Monday, November 28, 2011


As I was browsing at the market stalls on Sunday, the vegetable vendor showed me a winter melon and said that his father had grown it back in his hometown. He assured me that its organically grown and a good buy.

Since the weather has been hot and stuffy in the day and raining in the evening, maybe this could be a good tonic drink for the body. As both my daughters have been so stressed lately, Esther with the new business and Sarah with her exams coming up, maybe this tonic will be good to calm their body down. My mother told us that this is cooling and stress-release drink to "yuen" for the body and good to combat the pimples and good for the complexion.

For this purpose, the whole wintermelon is double boiled with rock sugar and red dates. You could add some American ginseng too if desired.

Cut the top off but retained the cap.

Use a spoon to scoop out the seeds and the fibers.

Place the melon on a deep bowl.

Filled the melon with warm water, rock sugar and red dates.

Replace the top on the melon and place the bowl into the pot filled with water halfway of the bowl (no need to add water to the bowl). I use a string to tie the bowl for easy removal from the pot when cooked.

Bring the pot to boil and lower to a simmer for around 4 hours. Make sure that there is enough water in the pot and refill with hot water, if necessary. After boiling for 4 hours, the melon has shrunk and the bowl is filled with water due to the steaming.

You can serve the melon whole at the table as dessert.

To serve, scoop out flesh and syrup in individual bowls and serve hot.

It is very soothing and not overly sweet.

The next time, he offer me a winter melon, I will try to serve it as a savoury soup. This is another way which I remember my mother used to cook too.

I am submitting this to the Christmas Giveaway in "The Sweet Spot".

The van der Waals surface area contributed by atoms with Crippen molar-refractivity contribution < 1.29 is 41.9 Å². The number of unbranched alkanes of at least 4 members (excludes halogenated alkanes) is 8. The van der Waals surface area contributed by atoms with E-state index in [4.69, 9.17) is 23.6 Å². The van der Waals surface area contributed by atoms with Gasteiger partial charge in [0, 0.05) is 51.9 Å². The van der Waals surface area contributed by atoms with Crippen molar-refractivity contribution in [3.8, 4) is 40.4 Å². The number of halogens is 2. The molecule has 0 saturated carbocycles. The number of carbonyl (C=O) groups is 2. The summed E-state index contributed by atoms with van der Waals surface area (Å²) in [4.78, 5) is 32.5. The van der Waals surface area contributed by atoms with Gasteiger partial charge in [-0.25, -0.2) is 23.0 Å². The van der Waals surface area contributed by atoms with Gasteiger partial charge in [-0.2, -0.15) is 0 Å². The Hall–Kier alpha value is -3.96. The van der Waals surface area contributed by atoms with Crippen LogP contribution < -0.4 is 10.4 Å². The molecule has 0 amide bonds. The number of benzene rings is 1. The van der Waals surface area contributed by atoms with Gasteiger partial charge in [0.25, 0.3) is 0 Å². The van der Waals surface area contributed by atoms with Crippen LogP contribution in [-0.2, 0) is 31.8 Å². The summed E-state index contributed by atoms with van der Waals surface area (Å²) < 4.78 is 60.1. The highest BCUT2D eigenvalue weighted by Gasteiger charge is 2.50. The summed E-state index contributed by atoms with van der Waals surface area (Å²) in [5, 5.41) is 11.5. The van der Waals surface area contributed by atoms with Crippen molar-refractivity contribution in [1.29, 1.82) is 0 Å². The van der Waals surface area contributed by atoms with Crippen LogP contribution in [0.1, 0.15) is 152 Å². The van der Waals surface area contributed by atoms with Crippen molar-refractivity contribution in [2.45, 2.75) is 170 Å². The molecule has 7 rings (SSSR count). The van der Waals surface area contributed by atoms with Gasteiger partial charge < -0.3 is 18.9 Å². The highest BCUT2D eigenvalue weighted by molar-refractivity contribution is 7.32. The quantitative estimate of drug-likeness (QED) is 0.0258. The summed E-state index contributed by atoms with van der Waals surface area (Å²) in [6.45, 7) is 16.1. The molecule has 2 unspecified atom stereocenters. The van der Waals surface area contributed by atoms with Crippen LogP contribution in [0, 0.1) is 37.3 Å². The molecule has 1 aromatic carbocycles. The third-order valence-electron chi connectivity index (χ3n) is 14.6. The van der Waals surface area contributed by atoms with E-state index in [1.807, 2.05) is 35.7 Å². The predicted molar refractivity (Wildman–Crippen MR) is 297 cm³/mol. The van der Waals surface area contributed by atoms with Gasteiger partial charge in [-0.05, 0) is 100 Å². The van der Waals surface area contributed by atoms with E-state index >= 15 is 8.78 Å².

Thursday, November 24, 2011


I am trying out those dishes that I have learnt from the workshop at the French Culinary School. One of them was Lentils. I loved lentils especially the Dhal curry with Thosai, which the Indian lady at the market place used to sell. And I guess this the most common way of cooking lentils/dhal in Malaysia. I have tried cooking dhal curry and sad to say that it was not well received by the family. So I was given a packet of French style lentils (Puy) by my sister and it has been sitting in my fridge.

So I decided to cook it the "French" way as taught by the French chef. The lentils were boiled with some chicken stock with some diced carrot and bay leaf till just soft. Then diced peeled tomatoes were added the last few minutes before serving.

I served the lentils with pork chop (at the workshop, it was served with Smoked Duck Breast).

The pork chops were seasoned with cayenne pepper and paprika and a bit of salt and black pepper before browning them in butter/olive oil quickly. I finished cooking them in the microwave oven for just 2 minutes. They retained the moisture and were tender.

I also caramelized some onions in butter and olive to serve with the pork chop which added a sweetness to the meat.

Verdict- pork chop was moist and tender. I like the texture of the lentils- just soft and nutty.

Wednesday, November 23, 2011


During the workshop at the French Culinary School, I was given a RM50.00 voucher and Risotto/arborio rice and dried porcini mushroom were a few of the ingredients that I bought with the voucher (of course RM50.00 cannot buy both and other things!). I had always wanted to try out this recipe after viewing so much about risotto on the AFC channel. Jamie Oliver made it so easily and I am really very tempted!